Chapter 6: Christianizing the Urban Empire: A Quantitative Approach

Christianity was an urban movement. Wayne Meeks, author of The First Urban Christians, wrote that “within a decade of the crucifixion of Jesus, the village culture of Palestine had been left far behind, and the Greco-Roman city became the dominant environment of the Christian movement.”

Other Factors

Hypothesis: the larger the city, the more likely it was to have a Christian church (which translated into how early it was likely to have a church, since eventually all major cities in the Roman empire had Christian churches). This is because the more urban the place, the higher the rates of unconventionality. In a larger city, it is easier to assemble a “critical mass” necessary to sustain a deviant subculture. At the time of early Christianity, it clearly qualified as a deviant religious movement which was at variance with prevailing religious norms.

Churches took hold sooner where the ratio of distance from Jerusalem to distance to Rome (tighter Roman control) was low (meaning low distance to Jerusalem and high distance to Rome).

A related point is that churches took hold sooner where there were synagogues, since many converts came from Judaism (continuity was important for conversion).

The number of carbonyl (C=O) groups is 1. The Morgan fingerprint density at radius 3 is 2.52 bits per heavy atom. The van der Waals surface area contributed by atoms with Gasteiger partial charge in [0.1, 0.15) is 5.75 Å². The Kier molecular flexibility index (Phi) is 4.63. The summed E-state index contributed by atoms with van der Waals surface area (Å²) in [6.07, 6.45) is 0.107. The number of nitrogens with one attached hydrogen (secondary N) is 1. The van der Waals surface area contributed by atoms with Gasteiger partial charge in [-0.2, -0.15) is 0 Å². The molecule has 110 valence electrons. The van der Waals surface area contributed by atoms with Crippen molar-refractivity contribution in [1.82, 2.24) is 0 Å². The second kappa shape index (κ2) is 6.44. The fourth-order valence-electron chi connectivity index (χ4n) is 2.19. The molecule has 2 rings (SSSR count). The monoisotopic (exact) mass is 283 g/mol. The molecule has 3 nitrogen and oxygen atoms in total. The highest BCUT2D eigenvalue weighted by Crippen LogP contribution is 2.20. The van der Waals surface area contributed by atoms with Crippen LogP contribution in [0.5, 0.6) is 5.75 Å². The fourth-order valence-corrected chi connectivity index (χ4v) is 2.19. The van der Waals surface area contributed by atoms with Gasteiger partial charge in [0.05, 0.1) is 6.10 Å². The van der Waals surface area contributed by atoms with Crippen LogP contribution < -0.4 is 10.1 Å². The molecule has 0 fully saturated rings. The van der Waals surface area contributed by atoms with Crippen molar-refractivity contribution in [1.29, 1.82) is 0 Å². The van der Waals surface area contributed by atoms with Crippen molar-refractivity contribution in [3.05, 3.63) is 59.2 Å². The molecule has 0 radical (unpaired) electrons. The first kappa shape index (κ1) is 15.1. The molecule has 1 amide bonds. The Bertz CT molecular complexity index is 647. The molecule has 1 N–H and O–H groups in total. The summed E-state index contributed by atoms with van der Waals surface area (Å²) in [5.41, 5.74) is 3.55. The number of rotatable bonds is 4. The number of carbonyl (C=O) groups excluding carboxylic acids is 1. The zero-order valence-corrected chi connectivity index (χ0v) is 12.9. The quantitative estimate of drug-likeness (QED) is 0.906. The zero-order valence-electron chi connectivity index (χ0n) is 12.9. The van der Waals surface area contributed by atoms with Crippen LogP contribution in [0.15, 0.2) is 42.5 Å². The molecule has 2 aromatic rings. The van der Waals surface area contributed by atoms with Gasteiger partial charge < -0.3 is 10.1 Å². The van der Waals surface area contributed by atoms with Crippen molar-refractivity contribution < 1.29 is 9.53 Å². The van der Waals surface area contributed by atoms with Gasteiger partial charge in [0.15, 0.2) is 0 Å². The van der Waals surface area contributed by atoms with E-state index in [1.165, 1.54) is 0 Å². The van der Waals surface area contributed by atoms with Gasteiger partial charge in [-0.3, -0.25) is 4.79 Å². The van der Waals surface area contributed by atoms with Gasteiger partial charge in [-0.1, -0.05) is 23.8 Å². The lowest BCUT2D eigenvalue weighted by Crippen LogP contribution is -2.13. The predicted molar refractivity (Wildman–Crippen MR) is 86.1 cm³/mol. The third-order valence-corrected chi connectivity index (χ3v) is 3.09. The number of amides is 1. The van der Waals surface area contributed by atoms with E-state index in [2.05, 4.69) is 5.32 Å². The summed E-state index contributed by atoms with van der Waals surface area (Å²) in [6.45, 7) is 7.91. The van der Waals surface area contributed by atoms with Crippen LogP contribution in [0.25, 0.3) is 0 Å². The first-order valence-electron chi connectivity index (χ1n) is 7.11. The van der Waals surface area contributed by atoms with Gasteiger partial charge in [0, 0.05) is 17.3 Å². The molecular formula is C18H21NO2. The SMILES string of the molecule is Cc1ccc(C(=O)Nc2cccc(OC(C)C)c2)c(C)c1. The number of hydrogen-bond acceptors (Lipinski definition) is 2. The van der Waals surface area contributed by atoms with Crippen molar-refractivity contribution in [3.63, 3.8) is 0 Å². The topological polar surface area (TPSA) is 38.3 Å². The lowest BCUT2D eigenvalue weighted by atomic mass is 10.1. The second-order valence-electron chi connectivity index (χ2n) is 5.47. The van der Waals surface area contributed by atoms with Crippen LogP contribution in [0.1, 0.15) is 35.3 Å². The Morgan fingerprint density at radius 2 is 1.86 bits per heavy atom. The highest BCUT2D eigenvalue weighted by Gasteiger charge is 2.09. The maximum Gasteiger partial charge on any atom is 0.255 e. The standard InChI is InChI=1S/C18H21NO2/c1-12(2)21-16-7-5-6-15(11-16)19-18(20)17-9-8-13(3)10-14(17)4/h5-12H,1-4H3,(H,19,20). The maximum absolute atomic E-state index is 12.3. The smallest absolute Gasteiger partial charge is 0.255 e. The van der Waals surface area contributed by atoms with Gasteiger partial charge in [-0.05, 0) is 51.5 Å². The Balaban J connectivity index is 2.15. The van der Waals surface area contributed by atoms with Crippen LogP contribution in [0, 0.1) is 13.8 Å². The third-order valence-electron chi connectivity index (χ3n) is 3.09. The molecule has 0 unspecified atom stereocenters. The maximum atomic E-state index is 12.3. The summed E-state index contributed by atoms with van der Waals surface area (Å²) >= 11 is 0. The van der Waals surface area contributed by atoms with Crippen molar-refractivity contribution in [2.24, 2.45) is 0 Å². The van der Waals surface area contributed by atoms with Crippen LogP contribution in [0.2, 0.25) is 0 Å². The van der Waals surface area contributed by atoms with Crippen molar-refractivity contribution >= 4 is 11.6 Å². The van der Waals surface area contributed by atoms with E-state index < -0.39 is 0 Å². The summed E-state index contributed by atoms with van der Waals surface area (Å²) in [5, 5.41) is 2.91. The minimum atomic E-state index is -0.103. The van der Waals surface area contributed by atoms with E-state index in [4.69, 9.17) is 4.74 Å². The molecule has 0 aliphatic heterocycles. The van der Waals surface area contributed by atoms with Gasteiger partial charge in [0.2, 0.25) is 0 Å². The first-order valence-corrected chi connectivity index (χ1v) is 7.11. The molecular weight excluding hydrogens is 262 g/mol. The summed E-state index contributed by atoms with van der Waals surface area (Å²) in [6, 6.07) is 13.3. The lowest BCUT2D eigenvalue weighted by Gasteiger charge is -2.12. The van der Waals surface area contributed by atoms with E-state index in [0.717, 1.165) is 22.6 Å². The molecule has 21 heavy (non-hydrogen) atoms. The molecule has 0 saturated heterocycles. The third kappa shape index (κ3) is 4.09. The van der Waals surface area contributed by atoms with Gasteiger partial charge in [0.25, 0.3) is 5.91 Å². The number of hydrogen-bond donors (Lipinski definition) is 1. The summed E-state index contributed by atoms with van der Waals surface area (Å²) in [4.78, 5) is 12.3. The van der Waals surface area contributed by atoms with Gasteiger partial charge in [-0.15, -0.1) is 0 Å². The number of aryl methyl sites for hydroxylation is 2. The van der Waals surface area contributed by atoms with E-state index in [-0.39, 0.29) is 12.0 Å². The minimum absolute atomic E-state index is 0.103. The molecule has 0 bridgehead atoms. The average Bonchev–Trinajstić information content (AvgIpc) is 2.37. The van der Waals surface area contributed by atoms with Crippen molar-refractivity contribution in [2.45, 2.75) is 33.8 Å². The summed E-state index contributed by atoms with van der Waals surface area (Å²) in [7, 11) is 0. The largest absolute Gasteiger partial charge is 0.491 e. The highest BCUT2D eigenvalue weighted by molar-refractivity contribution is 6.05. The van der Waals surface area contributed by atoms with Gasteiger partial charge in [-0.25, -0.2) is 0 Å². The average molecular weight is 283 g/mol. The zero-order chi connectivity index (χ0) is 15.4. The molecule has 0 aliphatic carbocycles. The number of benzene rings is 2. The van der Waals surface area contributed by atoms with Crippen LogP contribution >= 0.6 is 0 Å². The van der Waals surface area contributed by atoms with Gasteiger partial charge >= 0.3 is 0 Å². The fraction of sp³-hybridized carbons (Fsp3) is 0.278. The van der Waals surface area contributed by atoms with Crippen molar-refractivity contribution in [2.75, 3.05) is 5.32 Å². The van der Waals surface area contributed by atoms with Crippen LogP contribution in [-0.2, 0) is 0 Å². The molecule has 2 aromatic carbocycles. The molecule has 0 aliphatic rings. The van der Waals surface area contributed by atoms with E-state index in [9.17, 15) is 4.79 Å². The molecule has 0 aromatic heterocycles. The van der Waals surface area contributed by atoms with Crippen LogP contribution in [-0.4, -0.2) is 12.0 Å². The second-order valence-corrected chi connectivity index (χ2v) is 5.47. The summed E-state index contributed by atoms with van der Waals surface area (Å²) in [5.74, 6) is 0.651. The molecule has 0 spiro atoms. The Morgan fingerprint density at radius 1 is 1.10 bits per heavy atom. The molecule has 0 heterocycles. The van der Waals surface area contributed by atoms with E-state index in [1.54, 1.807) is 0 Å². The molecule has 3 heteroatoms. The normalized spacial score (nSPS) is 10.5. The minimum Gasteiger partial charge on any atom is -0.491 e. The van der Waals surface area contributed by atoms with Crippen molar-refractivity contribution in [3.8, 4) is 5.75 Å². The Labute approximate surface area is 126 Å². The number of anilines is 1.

Stark “had hoped to create measures of social disorganization of these cities, especially factors that disrupt integration by reducing the strength of interpersonal attachments. It is axiomatic that conformity to the norms is the result of attachments – to the extent that we value our relationships with others, we will conform in order to retain their esteem. When people lack attachments, they have much greater freedom to deviate from the norms. In modern studies, unconventional behavior is strongly correlated with various measures of population turnover and instability. For example, where larger proportions of the US and Canadian populations are newcomers or have recently moved from one residence to another, rates of participation in unconventional religious activities are high.” He found that disorganization was high in all Roman cities, which allowed Christianity to grow more easily. This is the subject of the next chapter.


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